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All the lyrics were written in Norwegian and I’ve read somewhere that they deal with Norse Mythology and Viking Folklore, can you shed some light on what vocalist Erlend manifests through his words on the album? “I guess it just makes sense thematically, since we're Norwegian and all. It would be really dumb not to utilize such an amazing source of material. Some of the lyrics are actually pretty clever too, in that they reflect stuff that happens to Erlend, but are disguised as your typical metallyric. ‘Liktorn’ may seem like a song about that whole thing with Balder, but it's really about this one time when I didn't pick Erlend up from band practice, or something (even I don't know half the lyrics). Balder is also the Norse origin of my name, pretty clever?? Too bad no-one will ever get to read that. Other lyrics are just very stupid. Let's just say they were written WAY before we even dreamed of releasing a record, hehe!” There’s a long tradition of Norwegian bands that chosen to sing in their native tongue. In your case, it was just a natural choice, or it kind of happened by accident so to say? “In the beginning we were playing around with the idea of mixing English and Norwegian, and so we had some really silly songs that would switch between the languages. We quickly realized it was a pretty stupid idea, and at that time it was not even a question, the lyrics had to be Norwegian. I guess the attitude was, no-one really care about lyrics because you can't hear them anyway, might as well be Norwegian. Unless you read them in the booklet, which we would DEFINITELY have none of. And we stuck with that. Turns out people DO care about lyrics! People are asking us all the time to release them. We have been on two European tours by now, and we see people all the time singing along to lyrics they couldn't POSSIBLY know! But they still have to sing along! That's pretty funny. And we love watching people post their own ridiculous transcripts. So we wouldn't want to kill all the fun by releasing them!” One of the most interesting things about this new record is the production work. Sonically “Kvelertak” strikes a perfect balance between being engagingly melodic and rhythmically powerful. I take it the band is quite pleased with the work of Kurt Ballou at his GodCity Studios right? “Hell yes! That was the best thing that could have happened to the record. I was kinda worried that my lack of studio experience wouldn't do justice to the song material that we had accumulated, unless we had a really kick-ass producer. So we set up a strictly hypothetical wish-list of producers, starting with Kurt. We didn't expect anyone would actually say yes. I assumed we would have to do it ourselves, so I was listening around to find references to music that I would use to describe the sound to a technician. When I started doing some research I realised Kurt's name was showing up on all my favourite references. I said “what the hell”, and sent him a bunch of demos on Myspace, and on account of that (he had obviously never heard of us before) he said yes the day after! I remember a huge sense of relief when I read that, the fact that he said yes based on that was really a testament to the material and his ability to hear it in a crappy demo. At that point I knew the record was going to be bad-ass, which it was, thanks to Kurt. Not to mention that Converge booked us for their tour without even seeing us, and way before anyone outside Norway knew about us. We really owe a lot to those guys!” Are there any plans for a follow-up to “Kvelertak” yet? “Of course! It will obviously be shitty, but at least there will be more songs to choose from live.” Words: David Alexandre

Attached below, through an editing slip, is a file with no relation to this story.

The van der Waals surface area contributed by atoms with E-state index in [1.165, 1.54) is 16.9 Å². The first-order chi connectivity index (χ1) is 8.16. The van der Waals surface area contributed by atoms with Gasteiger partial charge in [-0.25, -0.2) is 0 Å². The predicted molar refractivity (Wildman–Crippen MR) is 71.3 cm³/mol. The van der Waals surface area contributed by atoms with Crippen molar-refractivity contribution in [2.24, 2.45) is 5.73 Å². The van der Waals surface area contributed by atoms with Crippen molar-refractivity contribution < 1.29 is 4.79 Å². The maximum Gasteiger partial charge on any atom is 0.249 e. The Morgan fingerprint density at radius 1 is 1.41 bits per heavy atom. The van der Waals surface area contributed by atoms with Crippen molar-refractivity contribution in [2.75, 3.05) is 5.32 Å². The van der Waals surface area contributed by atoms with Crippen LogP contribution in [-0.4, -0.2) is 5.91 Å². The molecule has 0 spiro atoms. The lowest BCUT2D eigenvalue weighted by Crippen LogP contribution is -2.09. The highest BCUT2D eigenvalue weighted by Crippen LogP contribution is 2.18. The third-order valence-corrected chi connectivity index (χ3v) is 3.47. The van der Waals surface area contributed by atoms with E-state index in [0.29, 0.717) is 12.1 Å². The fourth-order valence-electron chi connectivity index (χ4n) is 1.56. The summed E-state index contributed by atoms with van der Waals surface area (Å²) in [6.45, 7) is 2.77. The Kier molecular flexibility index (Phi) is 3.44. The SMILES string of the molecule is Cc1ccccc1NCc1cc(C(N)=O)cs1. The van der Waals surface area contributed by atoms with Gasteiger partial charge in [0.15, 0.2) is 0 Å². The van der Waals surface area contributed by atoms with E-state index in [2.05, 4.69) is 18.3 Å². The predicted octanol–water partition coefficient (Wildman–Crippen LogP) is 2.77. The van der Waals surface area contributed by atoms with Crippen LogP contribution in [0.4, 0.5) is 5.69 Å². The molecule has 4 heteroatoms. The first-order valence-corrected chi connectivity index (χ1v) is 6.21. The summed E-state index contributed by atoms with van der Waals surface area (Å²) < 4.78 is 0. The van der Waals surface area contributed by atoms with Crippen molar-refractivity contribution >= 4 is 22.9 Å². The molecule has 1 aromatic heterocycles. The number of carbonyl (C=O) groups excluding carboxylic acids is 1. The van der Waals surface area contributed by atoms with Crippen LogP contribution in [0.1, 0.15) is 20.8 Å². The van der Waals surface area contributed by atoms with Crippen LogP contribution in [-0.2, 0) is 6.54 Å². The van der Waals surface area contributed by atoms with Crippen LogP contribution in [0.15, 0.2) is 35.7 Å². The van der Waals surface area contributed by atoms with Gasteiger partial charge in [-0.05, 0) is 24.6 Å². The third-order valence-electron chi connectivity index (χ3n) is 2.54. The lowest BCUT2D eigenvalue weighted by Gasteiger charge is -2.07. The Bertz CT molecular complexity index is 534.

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ATRIARCH - FOREVER THE END (Seventh Rule Recordings) Featuring members from Graves At Sea, Trees, Final Conflict, and Get Hustle, Atriarch’s “Forever the End” dwells in the same slow-dragging and monolithic doom of Graves At Sea. The textures are pretty identical, slow-dragging rhythms with riffs crawling at a snail’s pace, ominous bass lines and drum beats, daunting harmonies and wailing, tortured vocals. The four-piece manages to blend all these elements to recreate an eerie and desolate ambient that genuinely sounds like it’s their last day on earth, and an album that most likely will appeal to those suicidal fans of groups like Sunn 0))) and Burning Witch. While Atriarch never really strays too far from the Graves at Sea mould, they’ve added a few diverse twists into their songs, building some obscure and haunting moments that verge on the ambient goth of acts like Bauhaus and Cinema Strange. The fourth and final song of the album, “Downfall” starts with one of these moments, spooky and lethargic harmonies creep in along with ghostly howls to create an ambient that could perfectly soundtrack one of those black and white horror movies from the early 60’s. While not quite there yet, in terms of leaving a lasting impression, Portland’s Atriarch do reveal a great understanding of how to recreate a desolate and hopeless ambience that will surely attract and bewitch those of you revelling in all matters suicidal and apocalyptic. (6.8/10) Luca Niero BRAINOIL - DEATH OF THIS DRY SEASON (20 Buck Spin) Drenched in vicious, raw crust-sludge riffs and anguished yowls, it’s clear that Oakland’s Brainoil aren’t in the subtlety game on their